Why are all of the articles on Garnishment/Levy written to ‘protect’ the debtor? The debtor signed the contracts that gave them the loan or the merchandise, etc. but when they choose not to pay for these things they are given advise on how to get out of it and make the creditor look lilke the bad guy….why is that? I am a Judgment Creditor and I am owed over $100,000 by my ‘ex’ because he decided he just didn’t want to pay alimony any more (after leaving me, his family, his pets, and our 23 year ‘life’ behind so that he could marry a woman 20 years younger than me and start a new family which includes IVF twins, at 50 years old!!!). So I have sued him and he is now in Contempt of Court and I have just recently garnished his bank account for the $47,000 he had in it. It’s a shame that the debtors are made to look like these poor, innocent people who are getting side-swiped by the creditors when in reality they are the ones that have done wrong and have been hiding from their responsibilities!!!

    • kitty

      Because un forseen things happen in life that changes a person’s situation. It then becomes more important to survive rather than becoming homeless or going hungry. Debtors should be protected, they are the ones who feel the downturn much more than the big businesses.

      • kitty

        This is true in many business debts, but personal debts and domestic issues all have different circumstances. If a parent isn’t supporting their child then there must be something worked out where they can pay something each month depending on their income.

    • John Bailey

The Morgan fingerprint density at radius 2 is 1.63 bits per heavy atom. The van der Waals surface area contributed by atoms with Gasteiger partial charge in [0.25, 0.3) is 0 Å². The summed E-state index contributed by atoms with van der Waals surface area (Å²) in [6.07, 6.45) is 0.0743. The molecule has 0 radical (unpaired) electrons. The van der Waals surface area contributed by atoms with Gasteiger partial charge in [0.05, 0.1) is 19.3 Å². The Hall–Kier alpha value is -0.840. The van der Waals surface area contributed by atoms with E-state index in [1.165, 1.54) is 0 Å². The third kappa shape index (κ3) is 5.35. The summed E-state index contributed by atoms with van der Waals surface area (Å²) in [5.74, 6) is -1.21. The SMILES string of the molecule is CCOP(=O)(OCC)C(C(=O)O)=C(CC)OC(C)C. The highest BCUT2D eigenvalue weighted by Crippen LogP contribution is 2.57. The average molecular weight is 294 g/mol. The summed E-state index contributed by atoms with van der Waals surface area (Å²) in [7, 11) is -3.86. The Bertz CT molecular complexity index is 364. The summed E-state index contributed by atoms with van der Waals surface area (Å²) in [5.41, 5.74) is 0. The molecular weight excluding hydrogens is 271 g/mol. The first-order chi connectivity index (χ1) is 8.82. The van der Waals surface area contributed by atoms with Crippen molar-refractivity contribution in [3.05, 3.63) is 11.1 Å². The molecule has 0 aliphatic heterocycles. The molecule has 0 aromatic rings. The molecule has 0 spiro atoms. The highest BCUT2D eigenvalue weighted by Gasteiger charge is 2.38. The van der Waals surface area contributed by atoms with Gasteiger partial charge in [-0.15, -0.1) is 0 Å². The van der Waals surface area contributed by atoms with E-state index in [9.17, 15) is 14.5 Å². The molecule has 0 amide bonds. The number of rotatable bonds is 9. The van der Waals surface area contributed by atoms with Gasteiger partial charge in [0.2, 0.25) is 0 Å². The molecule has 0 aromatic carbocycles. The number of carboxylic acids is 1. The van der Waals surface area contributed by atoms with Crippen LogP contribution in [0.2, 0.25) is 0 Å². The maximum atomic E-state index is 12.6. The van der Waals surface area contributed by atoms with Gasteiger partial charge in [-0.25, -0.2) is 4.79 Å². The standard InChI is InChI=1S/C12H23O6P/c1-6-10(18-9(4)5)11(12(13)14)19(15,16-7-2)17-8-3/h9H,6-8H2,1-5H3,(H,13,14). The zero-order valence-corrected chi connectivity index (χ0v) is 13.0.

Maybe he left you because he didn’t want to keep working his ass off to give your heartless, bitchy, vindictive ass the “life” you wanted and decided to go live the life he deserved. And there you are leeching every last penny he’s worked for, and you’ve probably never had a real meaningful job in your life. I know people like you, and you’re all the same. Debtors need protections because taking all of someone’s money can get them thrown on the street for something that happened years ago, creditors write their debts off and endure substantially less hardship than a common middle American person, and you can’t deny that. The CEO of Wells Fargo isn’t going to be left sleeping on a park bench over a debtor’s failure to pay. The system is created to protect them more than the debtor anyways because they can just write it off. The fact that you can’t see that only bolsters your self-delusions.

  • Do unto others

    Wells Fargo is notorious for just allowing anyone to send in a letter saying, “take money from this person’s account.” This has happened to me twice and in both instances I was never contacted by any court nor did I receive any phone calls or letters. It would have been nice for the person who spent all their time tracking me down to at least call and ask if I could pay it or if I could make a partial payment. I would have been more than happy. The first time this happened it was from a scam artist for magazines saying I owed them from they year 2006! I didn’t know anything about this until 2013. I opened up a Wells Fargo account last year as a backup to another account. Why is Wells FArgo the only account that these levies keep coming from is beyond me. Protect yourselves and make sure to research and ask questions. Many times these corporate types figure the common man/woman to be idiots.

    • Luis Carlos Vásquez Donado

      I just don’t believe you were not served. Impossible to go forward. you must’ve thrown the letter away thinking it was just another letter asking for the money.

      • john doe

        Nope I too bank at Wells fargo and I also had a collection agency levy my bank account and when I called the agency they had the wrong address for me. I was irate that they wouldn’t have made the letter of notice one you would have to sign for. They claimed they never got a returned letter and wouldn’t work with me to release the levy.

  • Luanne

    This is good info. Thank You ! Bank of America charged me $100.00 to process a levy against me. This charge caused my checking account to become overdrawn. Then they charged me an additional $35.00 overdraft fee. Can I also challenge these bank fees?

  • Stressed

    If you have a writ of execution on your bank account can you close out your bank account?

  • NN

    Are bank levies account specific or wide